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Newest version of Family Tree Maker is easy to use

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Many people have been doing genealogy research for years, and the advent of the personal computer and the Internet has made this pursuit even more available to the average consumer.

One of the most popular software packages used to assist in the development of the family tree has been Family Tree Maker, which unfortunately has been bounced around from owner to owner for several years. The most popular version, 2006, has been the gold standard for years after the company running things made some rather bone-headed moves with the interface.

This year, I thought I would upgrade my own version, partially because I was curious and partially because I got a new computer and could not readily lay my hands on the Family Tree Maker 2006 CD to reinstall it on my new hard drive.

So I backed up my family data file, which has about 7,000 people in it, and installed Family Tree Maker 2010 Deluxe on my computer, which is running the Windows 7 64-bit edition. Despite some reviews to the contrary, the program ran flawlessly following an immediate patch provided by the company automatically at first launch.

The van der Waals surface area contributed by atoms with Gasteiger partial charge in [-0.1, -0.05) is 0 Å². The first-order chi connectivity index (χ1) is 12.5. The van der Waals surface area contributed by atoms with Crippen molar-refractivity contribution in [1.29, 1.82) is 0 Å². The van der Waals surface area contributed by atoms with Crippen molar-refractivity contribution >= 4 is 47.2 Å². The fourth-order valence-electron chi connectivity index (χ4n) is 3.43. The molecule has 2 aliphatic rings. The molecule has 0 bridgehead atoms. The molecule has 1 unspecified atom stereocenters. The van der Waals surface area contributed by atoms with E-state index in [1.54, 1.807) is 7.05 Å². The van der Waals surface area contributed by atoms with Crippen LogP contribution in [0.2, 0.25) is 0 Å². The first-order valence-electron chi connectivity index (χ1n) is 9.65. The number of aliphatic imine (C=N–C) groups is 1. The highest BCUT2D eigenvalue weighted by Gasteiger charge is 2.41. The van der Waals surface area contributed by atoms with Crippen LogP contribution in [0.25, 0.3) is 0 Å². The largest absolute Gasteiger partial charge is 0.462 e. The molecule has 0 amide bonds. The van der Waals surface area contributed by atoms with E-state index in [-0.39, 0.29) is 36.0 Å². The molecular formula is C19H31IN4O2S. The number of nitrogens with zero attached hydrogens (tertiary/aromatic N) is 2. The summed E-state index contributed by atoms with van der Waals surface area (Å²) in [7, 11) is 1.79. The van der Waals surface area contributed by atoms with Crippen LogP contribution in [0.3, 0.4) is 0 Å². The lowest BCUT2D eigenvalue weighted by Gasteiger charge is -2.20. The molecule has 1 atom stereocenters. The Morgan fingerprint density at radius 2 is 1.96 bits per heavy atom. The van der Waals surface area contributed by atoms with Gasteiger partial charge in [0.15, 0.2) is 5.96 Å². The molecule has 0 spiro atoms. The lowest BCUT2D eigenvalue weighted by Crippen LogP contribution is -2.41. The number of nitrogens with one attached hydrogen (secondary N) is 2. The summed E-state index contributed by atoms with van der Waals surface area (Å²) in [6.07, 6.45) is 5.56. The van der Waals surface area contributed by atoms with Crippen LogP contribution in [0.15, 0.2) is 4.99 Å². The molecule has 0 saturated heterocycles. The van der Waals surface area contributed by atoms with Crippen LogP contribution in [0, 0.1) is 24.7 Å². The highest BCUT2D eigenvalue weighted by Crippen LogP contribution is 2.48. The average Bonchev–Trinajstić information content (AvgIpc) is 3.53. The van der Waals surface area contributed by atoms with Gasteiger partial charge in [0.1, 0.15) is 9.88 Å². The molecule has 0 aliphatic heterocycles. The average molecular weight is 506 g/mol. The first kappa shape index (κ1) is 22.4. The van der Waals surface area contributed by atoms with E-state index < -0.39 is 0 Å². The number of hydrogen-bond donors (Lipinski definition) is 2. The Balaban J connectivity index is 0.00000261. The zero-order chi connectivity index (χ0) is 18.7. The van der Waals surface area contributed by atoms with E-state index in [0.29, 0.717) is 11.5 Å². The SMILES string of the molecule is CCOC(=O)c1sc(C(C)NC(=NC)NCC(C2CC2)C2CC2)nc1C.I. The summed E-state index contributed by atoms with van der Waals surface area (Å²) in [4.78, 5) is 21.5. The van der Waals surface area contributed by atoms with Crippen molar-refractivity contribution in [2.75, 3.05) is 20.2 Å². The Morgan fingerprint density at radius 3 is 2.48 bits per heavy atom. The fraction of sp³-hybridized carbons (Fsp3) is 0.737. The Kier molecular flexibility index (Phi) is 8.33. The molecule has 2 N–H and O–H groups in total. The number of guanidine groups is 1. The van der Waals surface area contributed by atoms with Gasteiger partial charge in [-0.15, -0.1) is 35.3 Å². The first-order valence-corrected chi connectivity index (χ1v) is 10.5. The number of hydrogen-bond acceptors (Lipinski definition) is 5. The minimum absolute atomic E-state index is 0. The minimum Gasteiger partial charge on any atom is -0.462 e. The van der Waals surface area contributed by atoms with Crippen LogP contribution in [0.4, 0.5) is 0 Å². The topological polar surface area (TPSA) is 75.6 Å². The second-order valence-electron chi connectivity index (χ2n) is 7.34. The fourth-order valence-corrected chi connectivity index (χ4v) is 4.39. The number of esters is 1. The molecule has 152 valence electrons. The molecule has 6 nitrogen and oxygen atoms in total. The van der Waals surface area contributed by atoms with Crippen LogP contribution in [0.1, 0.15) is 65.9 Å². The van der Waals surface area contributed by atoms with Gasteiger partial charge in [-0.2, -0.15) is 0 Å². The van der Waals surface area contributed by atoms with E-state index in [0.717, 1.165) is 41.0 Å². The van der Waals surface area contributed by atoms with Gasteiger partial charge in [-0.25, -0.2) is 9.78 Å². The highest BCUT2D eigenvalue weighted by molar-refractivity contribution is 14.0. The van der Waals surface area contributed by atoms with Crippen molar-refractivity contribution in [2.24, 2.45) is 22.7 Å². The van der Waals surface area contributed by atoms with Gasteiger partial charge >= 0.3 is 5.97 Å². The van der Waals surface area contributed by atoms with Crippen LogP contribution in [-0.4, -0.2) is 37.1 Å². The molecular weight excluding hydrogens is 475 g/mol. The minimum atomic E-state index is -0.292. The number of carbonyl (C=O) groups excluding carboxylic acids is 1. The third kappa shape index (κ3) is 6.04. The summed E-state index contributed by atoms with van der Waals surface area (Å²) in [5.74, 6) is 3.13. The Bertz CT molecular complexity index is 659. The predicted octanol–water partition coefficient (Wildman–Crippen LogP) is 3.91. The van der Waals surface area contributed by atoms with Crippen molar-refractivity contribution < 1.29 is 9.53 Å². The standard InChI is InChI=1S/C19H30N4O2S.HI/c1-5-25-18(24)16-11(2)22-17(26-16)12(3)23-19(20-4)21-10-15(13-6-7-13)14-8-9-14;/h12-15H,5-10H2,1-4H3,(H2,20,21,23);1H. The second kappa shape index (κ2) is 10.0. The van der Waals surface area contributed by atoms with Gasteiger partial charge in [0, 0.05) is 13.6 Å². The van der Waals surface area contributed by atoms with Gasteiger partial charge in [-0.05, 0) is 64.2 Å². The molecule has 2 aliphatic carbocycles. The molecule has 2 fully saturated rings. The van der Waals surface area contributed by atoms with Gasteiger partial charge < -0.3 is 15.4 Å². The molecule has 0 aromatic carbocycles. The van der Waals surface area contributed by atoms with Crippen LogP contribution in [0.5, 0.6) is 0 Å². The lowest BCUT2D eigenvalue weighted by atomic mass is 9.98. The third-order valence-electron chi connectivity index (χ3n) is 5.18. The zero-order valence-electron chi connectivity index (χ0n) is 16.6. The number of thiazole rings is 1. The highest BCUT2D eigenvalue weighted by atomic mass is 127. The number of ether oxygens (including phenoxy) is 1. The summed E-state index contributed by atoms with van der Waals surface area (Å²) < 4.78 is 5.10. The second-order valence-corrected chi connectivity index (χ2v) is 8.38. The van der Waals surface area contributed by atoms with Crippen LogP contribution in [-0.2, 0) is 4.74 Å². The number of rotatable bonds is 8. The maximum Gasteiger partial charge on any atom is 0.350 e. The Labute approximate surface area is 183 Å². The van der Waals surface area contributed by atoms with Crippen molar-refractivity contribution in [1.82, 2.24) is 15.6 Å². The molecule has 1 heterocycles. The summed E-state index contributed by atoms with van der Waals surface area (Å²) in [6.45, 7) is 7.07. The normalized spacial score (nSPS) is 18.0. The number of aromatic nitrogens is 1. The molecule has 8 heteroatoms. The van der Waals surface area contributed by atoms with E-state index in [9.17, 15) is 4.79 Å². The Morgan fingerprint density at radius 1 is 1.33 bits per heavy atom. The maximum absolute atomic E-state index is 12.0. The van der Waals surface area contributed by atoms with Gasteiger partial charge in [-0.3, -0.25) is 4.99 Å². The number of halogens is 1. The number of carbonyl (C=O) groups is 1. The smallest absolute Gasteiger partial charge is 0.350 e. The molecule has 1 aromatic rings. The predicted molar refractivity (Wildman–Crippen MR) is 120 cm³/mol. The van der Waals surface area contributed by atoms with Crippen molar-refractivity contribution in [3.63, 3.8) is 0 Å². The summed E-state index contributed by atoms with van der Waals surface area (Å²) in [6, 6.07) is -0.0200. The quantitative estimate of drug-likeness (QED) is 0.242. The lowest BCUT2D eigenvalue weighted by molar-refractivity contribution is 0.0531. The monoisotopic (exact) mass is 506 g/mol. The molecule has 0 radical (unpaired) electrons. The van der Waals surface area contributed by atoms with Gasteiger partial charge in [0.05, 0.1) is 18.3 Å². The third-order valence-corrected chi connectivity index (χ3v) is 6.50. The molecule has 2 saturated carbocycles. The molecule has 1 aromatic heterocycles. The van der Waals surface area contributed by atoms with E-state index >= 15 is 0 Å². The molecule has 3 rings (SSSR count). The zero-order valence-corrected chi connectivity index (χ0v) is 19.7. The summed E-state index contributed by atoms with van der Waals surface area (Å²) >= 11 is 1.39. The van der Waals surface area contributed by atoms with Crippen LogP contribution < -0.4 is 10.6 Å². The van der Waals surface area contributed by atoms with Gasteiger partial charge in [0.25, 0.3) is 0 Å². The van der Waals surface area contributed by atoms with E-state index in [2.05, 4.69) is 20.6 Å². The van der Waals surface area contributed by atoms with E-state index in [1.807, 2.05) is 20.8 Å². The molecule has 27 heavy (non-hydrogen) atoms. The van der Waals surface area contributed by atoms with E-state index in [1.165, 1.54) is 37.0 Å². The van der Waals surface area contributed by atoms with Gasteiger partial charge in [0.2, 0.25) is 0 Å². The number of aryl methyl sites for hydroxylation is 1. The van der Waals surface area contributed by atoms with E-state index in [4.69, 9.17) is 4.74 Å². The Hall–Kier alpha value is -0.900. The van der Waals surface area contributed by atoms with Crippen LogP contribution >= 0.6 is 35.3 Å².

The Deluxe version is the middle ground in the software suite. There is an "Essentials" version that offers full program functionality and less online content access, and a Platinum version that offers longer-term access to online resources and some offline resources as well.

After installation, I took the copy of my family file and imported it, leaving my original intact — there is no going back to the older version if you don't make a copy, so make sure you do this step.

I was then met with a completely new interface, which has raised the ire of many a genealogy fan. I think if you had never used the program before, you would find the interface lovely and easy to use. It is only those who have used the old one for years who are sort of missing the old look and feel.

Entering information is easy. You simply start with yourself and enter the information you know to be true and the source. You may not have to find your own birth certificate but then for your parents and everyone after you should enter the information you know for sure, and the citation. With every kit, you get a trial membership to Ancestry.com, the paid service that gathers all kinds of information, including user-submitted trees.

In my case, I used the online access to Ellis Island information, census data, the Social Security Death Index and loads of other resources to either find or verify my ancestors. It's a great resource … the only downside is the cheesy way they make you sign up for the "free" trial period by making you use a credit card with automatic renewal unless you remember to call them to cancel.

The Essentials version costs about $30; the Deluxe version costs about $60 and the Premium version costs about $100, but pricing varies considerably online. I'd go for the Deluxe version, which includes three months of access to the online resources, which gives you plenty of time to get a taste.

James Derk is owner of CyberDads, a computer repair firm and a tech columnist for Scripps Howard News Service. His e-mail address is jim@cyberdads.com.